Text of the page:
The Supreme Court heard oral arguments Wednesday in a Catholic adoption agency's discrimination suit against Philadelphia, the first major religious liberty case to appear before the Court since Judge Amy Coney Barrett's confirmation.
In 2018, Philadelphia ended its contract with Catholic Social Services because the adoption agency does not place children with same-sex couples, which the city claims violates its anti-discrimination rule.
Recent Stories in The Courts
Catholic Social Services sued, arguing that the policy reflected sincere religious expression and is protected by the Constitution. The agency also pointed out that it had never been put in a position to deny service to same-sex couples, a point conservative justices latched on to during oral arguments.
"If a same-sex couple ever came to Catholic Social Services, Catholic Social Services would refer that couple to another agency that works with same-sex couples so that the couple could participate and be foster parents," Justice Brett Kavanaugh said. "No same-sex couple has ever come to Catholic Social Services for participation in this program, and therefore Catholic Social Services policy has never actually denied any same-sex couple the opportunity to be foster parents."
Lower courts have ruled in favor of the city, finding it did not violate the agency's religious-freedom rights because its rule applied to all adoption agencies. Catholic Social Services successfully appealed the case to the Supreme Court.
The agency may benefit from the Court's newly minted conservative majority. Barrett's appointment is expected to shift the Court to the right on religious liberty cases, but Philadelphia lawyers faced tough lines of questioning from Democratic appointees as well.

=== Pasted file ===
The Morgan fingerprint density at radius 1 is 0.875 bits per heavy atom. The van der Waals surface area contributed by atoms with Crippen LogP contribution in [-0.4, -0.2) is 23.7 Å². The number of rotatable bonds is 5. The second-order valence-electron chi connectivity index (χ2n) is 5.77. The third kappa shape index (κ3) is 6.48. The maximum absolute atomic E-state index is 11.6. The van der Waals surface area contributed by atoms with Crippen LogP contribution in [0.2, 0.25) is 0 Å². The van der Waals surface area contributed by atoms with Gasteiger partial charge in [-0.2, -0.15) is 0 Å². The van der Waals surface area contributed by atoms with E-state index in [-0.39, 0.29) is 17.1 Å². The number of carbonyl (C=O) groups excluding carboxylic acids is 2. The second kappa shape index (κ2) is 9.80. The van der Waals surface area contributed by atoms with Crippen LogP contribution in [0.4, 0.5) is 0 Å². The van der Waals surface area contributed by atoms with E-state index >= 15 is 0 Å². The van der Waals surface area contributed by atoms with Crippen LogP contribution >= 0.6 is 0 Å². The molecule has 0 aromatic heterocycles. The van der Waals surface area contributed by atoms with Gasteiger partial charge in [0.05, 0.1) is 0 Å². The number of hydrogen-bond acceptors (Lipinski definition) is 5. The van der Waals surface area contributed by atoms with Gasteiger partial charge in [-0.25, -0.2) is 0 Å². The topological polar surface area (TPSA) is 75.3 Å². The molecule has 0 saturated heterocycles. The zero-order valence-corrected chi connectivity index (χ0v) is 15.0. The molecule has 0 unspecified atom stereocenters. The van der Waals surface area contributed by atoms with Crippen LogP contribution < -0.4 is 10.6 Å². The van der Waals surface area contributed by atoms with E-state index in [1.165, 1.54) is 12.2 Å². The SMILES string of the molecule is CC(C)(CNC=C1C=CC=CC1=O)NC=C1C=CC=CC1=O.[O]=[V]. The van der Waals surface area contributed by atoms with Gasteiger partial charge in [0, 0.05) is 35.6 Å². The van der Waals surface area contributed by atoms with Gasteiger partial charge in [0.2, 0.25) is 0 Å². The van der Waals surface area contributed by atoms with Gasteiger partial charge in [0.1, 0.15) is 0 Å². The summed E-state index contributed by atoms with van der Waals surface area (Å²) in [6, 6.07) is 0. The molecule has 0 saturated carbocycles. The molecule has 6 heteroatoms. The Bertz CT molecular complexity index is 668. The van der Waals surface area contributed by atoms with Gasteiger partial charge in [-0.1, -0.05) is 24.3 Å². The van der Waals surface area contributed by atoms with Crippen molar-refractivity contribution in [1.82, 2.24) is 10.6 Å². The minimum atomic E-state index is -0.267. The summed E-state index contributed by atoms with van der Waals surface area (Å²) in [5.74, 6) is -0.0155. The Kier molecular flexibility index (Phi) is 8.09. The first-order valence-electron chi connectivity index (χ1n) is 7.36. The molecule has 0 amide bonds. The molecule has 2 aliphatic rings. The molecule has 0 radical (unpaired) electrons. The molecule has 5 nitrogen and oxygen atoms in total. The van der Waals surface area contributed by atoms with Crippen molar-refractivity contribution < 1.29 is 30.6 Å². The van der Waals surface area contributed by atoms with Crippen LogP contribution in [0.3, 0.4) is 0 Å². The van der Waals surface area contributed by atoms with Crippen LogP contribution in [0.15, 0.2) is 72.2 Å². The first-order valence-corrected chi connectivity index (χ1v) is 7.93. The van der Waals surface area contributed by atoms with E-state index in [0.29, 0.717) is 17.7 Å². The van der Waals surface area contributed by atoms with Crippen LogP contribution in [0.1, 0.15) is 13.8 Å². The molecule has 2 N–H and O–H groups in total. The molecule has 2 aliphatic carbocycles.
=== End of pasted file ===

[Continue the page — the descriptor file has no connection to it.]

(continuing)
Justice Stephen Breyer echoed Kavanaugh's point that no same-sex couple had ever applied to the agency, nor filed a complaint against it. Justice Elena Kagan noted that the Free Exercise Clause protects the agency's right to practice its religious beliefs.
Kagan asked the city about a clause in the agency's contract allowing the city commissioner to make an exemption for the agency's religious beliefs. She said that if the exemption exists, the law is not neutrally applicable and should allow for religious exemptions.
"You can't get out of it so easily—that as long as there is an exemption, as long as it exists, as long as you could rely on it in the future, [then] there is not neutrality here," she said.
The city's defense argued that the adoption agency is performing a governmental function and should not be exempt from anti-discrimination laws.
"[Catholic Social Services] says the Constitution compels the city to give it a different contract. There is no precedent for such a thing," lawyer Neal Katyal, who argued for the city, said. "The government has broad powers to impose conditions on contractors like CSS that stand in the government's shoes performing government functions."
Lori Windham, senior counsel at the religious-liberty firm
"All of the justices were interested in finding a way to allow same-sex couples to foster while also protecting religious liberty," she told reporters after oral arguments.
She said that the city government's targeting of the adoption service could mean it will go after other private religious institutions, including parochial schools.
A decision in the case, Fulton v. City of Philadelphia, Pennsylvania, is expected by the end of June 2021.